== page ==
Adults may be prescribed these medications as off-label treatments.

Off-label drug use

Off-label drug use means a drug that’s approved by the Food and Drug Administration (FDA) for one purpose is used for a different purpose that hasn’t yet been approved.

However, a doctor can still use the drug for that purpose. This is because the FDA regulates the testing and approval of drugs but not how doctors use drugs to treat their patients. So your doctor can prescribe a drug however they think is best for your care.

Chagas disease needs to be treated early. Once the disease reaches the chronic phase, medications won’t cure it.

Antiparasitic medication helps kill the parasites and stop the disease from becoming chronic. It’s given to anyone in the acute phase. It’s also sometimes given to people in the chronic phase.

Medications can’t cure the disease after it becomes chronic, but they may slow the progression of the disease and help you avoid life threatening complications. People with chronic disease who should be treated are:

  • anyone under 18 years old
  • anyone under 50 years old who doesn’t have advanced cardiomyopathy

Benznidazole and nifurtimox can cause side effects in people who are pregnant or breastfeeding (as well as fetal harm). If you’re pregnant and have acute Chagas disease, ask your doctor whether the benefits of treatment will outweigh the risks. If you don’t have acute Chagas disease, avoid these medications during your pregnancy.

Also avoid nifurtimox if you have:

See a doctor if you:

  • live in Mexico, Central America, South America, or the lower half of the United States, and have clustered insect bites on your body, especially your face
  • have seen kissing bugs in your home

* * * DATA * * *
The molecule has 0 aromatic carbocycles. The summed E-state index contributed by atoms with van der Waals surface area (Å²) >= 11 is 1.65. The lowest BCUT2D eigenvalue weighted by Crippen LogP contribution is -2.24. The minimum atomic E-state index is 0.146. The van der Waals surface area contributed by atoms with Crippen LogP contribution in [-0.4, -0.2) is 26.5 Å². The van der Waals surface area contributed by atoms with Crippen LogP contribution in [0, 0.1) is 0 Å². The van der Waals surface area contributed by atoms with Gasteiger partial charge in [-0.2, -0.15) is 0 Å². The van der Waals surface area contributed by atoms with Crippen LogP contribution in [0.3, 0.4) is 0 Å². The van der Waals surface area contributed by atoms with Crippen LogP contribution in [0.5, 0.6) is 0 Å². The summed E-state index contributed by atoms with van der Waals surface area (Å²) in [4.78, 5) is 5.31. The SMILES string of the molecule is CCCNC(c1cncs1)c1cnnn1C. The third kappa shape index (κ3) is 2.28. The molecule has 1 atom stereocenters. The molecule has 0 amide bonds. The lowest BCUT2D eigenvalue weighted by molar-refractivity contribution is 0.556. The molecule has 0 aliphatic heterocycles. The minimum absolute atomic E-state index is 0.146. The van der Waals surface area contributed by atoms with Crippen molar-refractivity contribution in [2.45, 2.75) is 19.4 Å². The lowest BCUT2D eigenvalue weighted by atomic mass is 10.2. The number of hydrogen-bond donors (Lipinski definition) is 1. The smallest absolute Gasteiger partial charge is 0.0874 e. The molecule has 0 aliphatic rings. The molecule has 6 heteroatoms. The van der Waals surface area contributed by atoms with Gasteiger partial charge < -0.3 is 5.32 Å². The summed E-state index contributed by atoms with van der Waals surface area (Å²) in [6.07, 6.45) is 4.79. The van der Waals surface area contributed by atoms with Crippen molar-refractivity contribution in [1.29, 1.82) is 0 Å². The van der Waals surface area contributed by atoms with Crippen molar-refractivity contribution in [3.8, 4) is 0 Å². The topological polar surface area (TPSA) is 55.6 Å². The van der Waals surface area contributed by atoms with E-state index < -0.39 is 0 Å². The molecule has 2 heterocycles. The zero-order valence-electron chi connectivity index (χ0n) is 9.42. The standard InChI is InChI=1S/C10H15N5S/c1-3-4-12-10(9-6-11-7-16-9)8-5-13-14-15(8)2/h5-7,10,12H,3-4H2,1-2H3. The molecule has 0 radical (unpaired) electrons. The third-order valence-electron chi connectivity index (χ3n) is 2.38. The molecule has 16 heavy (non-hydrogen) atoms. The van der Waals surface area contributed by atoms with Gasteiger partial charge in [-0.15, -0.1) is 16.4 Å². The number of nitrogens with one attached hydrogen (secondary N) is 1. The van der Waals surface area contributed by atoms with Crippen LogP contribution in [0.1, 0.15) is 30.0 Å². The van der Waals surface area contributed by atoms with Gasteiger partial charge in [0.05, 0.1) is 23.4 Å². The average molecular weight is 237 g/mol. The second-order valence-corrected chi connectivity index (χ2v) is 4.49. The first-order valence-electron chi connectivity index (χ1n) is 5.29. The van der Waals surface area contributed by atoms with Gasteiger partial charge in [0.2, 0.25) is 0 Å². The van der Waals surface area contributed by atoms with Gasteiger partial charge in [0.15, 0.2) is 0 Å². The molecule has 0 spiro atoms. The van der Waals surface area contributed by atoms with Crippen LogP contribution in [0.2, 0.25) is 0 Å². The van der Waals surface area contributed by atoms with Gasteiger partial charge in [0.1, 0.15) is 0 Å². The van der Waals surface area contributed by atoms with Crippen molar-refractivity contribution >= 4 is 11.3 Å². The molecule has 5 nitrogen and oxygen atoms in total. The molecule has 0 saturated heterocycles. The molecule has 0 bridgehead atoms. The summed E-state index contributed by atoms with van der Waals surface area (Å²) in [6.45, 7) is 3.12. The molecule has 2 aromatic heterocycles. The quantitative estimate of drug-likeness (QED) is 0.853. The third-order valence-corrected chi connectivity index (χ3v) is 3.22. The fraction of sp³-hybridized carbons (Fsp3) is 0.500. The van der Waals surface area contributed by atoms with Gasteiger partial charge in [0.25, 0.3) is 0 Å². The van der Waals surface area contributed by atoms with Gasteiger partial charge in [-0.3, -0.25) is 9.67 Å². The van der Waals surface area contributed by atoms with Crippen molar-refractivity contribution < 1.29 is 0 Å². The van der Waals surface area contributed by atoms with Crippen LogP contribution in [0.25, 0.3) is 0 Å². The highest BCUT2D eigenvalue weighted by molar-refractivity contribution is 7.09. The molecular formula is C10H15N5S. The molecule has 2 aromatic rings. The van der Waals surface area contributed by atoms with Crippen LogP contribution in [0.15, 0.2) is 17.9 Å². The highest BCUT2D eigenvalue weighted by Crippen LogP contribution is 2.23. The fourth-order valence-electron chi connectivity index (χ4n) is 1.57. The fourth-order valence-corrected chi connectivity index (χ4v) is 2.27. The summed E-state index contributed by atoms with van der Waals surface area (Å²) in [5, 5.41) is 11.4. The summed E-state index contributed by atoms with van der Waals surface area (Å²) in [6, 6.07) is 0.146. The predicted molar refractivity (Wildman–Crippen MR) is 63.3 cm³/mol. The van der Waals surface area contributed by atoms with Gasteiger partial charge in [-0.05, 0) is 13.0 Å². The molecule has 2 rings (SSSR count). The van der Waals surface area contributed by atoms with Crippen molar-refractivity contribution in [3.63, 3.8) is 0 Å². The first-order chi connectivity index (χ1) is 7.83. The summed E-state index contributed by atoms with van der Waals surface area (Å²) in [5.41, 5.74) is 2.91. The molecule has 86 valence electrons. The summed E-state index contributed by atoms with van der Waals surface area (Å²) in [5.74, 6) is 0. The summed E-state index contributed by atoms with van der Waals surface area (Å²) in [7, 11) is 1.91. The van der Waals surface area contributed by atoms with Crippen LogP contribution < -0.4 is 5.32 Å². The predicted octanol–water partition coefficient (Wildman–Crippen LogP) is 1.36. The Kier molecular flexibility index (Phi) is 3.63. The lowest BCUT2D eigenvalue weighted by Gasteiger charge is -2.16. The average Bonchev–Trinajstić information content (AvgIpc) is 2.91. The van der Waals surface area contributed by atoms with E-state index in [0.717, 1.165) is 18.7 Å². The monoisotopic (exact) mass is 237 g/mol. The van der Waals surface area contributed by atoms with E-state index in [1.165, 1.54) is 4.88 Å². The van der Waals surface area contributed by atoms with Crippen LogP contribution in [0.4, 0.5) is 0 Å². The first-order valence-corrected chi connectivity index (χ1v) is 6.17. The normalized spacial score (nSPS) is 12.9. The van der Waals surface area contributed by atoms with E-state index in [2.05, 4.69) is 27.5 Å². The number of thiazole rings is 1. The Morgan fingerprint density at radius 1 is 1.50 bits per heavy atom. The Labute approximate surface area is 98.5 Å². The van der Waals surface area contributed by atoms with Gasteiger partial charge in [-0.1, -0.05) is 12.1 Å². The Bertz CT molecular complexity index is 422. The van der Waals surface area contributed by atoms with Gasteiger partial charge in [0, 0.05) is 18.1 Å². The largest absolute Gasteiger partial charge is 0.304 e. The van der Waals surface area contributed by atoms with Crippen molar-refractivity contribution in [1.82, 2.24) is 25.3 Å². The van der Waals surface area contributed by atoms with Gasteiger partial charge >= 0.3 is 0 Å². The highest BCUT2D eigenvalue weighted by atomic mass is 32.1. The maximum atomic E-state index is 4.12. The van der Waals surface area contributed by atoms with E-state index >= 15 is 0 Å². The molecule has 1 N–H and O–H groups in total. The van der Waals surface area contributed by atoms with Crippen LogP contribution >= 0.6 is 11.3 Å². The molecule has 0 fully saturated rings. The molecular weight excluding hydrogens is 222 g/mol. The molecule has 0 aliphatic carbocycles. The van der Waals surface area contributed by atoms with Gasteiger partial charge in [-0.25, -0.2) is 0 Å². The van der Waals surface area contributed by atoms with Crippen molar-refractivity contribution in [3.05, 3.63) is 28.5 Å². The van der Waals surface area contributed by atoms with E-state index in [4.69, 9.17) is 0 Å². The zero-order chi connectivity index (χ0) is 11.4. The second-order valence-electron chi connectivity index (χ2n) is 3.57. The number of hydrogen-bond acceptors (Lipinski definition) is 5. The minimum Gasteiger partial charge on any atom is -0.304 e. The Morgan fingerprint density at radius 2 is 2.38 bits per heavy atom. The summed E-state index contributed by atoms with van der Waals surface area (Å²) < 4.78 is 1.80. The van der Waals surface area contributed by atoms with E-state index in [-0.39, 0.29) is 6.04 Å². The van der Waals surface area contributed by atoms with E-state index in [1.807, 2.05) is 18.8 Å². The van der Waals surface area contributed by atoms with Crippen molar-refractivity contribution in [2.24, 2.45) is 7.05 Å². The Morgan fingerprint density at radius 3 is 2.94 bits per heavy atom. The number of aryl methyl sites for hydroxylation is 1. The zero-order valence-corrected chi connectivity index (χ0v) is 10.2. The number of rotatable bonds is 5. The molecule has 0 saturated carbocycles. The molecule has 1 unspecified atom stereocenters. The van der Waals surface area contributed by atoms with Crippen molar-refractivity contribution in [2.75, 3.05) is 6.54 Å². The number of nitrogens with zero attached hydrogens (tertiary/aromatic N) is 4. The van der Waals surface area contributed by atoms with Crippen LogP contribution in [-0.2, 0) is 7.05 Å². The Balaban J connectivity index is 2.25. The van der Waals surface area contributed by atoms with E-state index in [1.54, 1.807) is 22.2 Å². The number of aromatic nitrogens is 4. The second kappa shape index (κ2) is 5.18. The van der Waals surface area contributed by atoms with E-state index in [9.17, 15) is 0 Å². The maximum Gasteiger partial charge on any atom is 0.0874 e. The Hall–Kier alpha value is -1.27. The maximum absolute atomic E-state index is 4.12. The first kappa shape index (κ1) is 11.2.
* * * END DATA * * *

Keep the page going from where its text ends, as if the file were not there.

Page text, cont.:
• are experiencing symptoms that could be caused by Chagas disease

During the day, kissing bugs usually live in mud, straw, and adobe. These materials are often used to build homes in the endemic areas of Mexico, Central America, and South America.

If you visit these areas, try to avoid sleeping in structures made of these materials. If you do sleep in them, take the following precautions:

  • surround your bed with insecticide-coated netting
  • spray insecticides to kill the bugs in the area
  • apply bug spray to your skin regularly

If you live in a structure made of mud, straw, or adobe, you should also take the precautions above. In addition, get tested to see if you’ve already contracted the T. cruzi infection.

If you live in the lower half of the United States and see kissing bugs:

  • seal cracks and crevices in your home with silicone-based caulk
  • repair holes or damages in window screens
  • remove debris or leaves within 20 feet of the home
  • clean surfaces with a bleach or insecticidal solution

A professional exterminator can kill kissing bugs in your home.

If you think you see a kissing bug, try to capture it with a container or while wearing gloves. Don’t touch the bug directly.

Kissing bugs don’t always cause Chagas disease, but if you think you’ve been bitten, see a doctor. Early treatment is critical to preventing Chagas disease from reaching the chronic stage.

Keeping your home bug-free and notifying a doctor if you have bites or symptoms of Chagas disease can help you stay healthy.